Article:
From Single-Use Items and Plastics
While plastics are, in many areas, fundamental to everyday life, they are unique examples of a “throw-away society” in which consumer goods are only used for a very short period of time – and in many cases, only once. This is in sharp contrast to a circular economy that is restorative and regenerative by design and where materials constantly flow around a ‘closed loop’ system, rather than being used once and then discarded. As a company, we are doing our share to contribute to a more circular economy where single-use items are drastically minimized and plastic does not become waste in the first place.
Supporting the global movement to reduce single- use consumption, in 2018 we started an initiative to evaluate our collective use of single-use items. We purposefully made the decision to focus not only on the usage of single-use petroleum-based plastics, but to also take a more holistic approach and tackle the issue of single-use items as a whole.
Our ongoing efforts to significantly reduce non- essential single-use items are a key part of our environmental compliance and stewardship program, Operation Oceans Alive. Launched in 2018 and now in its second year, Operation Oceans Alive continues to grow through procedural changes, educational and training channels, and perhaps most importantly, through our individual choices and actions. We are strongly committed to significantly reducing the purchase and consumption of non-essential single-use items, including plastics, on board our ships by 50% by the end of 2021. As part of our overall commitment to reducing our environmental impact, the objective to reduce the purchase and consumption of single- use items is also manifested in our Single-Use Item Policy, which went into effect in 2019. The policy prohibits the procurement of certain single-use items that are difficult to recycle or separate from food waste. In parallel, we established a single-use item cross-brand task force.
The task force consists of procurement and sustainability/environmental representatives from Carnival Corporation and all nine of the company’s brands. Together, the task force coordinates the reduction and elimination of single-use items and shares best practices such as identifying and sourcing environmentally friendly alternatives, using bulk and reusable containers, and more. We are also working closely with specific suppliers within our supply chain, sharing knowledge and ideas to identify new and innovative environmentally friendly materials wherever possible.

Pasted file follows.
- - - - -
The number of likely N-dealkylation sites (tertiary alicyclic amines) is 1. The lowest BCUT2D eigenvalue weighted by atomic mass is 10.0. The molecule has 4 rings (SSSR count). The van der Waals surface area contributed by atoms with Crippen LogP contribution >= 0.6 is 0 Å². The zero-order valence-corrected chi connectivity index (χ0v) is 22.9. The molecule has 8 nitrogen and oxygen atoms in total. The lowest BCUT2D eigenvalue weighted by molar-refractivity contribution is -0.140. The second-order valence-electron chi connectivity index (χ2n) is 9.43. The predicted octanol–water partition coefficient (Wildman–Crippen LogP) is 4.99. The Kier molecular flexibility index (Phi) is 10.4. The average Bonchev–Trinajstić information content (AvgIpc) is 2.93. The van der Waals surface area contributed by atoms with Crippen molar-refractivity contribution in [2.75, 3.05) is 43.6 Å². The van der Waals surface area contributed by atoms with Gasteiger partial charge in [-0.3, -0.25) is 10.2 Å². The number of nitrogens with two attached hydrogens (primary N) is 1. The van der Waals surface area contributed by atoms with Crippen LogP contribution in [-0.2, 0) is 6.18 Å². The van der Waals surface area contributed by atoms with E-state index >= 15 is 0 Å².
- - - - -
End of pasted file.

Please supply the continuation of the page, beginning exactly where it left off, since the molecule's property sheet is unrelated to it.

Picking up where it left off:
The phase-out and reduction plan has two phases and
aligns with our Single-Use Item Policy. The first phase
was completed by the end of 2019 with the sourcing of
approximately 80 million plastic items reduced, including
straws, cups, lids, stir sticks, cocktail picks, toothpicks,
and plastic shopping bags, which have since been
eliminated or replaced with sustainable alternatives
such as plant-based products or reusable options.
Additionally, 95+ million other single-use items, such as
paper serving packets and butter foils, were reduced
or eliminated. In 2018, we started replacing plastic
straws and cups on board our ships with non-plastic or
biodegradable alternatives. Some of our brands have
taken the commitment further by only providing non-
plastic straws upon request. The second phase for 2020
is underway and includes the elimination or reduction
of single-use items such as individual servings of select packaged food items, toiletry items, and chopsticks, among others. Additionally, we have started to explore alternatives to single-use plastic water bottles. On many of our ships we are already using glass water bottles or providing refillable options in the onboard restaurants. When we use plastic water bottles, they are incorporated into our plastic recycling program and landed wherever possible for recycling ashore. In line with the overall commitment, the completion date for the second phase of single-use item reduction targets is scheduled for the end of 2021.
Sustainable product alternatives include options that provide environmental, social and economic benefits while protecting public health and the environment over their life cycle. While it is easier to phase out and/or replace some items, it is more challenging for others. As part of the company’s stringent Health, Environment, Safety and Security (HESS) Policy and to comply with national and international regulations governing cruise ship operations, there are some single-use plastic items that cannot be completely eliminated, including plastic trash can liners in common areas, medical equipment and sanitary gloves, among others. As such, we are focusing on reducing single-use items that are not used for sanitary or health-related purposes.
While celebrating our successes in reducing single-use plastics, we continue to openly discuss the challenges we face in finding suitable alternative materials that can truly be considered more environmentally friendly. For example, an item labeled as biodegradable must meet certain standards where the product should break down relatively quickly rather than taking years, while at the same time, it must not leave any harmful residuals behind. The biggest issue we have found is the absence of a standard definition for the term biodegradable itself. With such varying standards and criteria, many products take an unsuitable length of time to break down and only do so at ideal conditions that are crucial to encouraging the process of biodegradability in the first place. We will continue to work with our supply chain to find suitable alternatives wherever possible.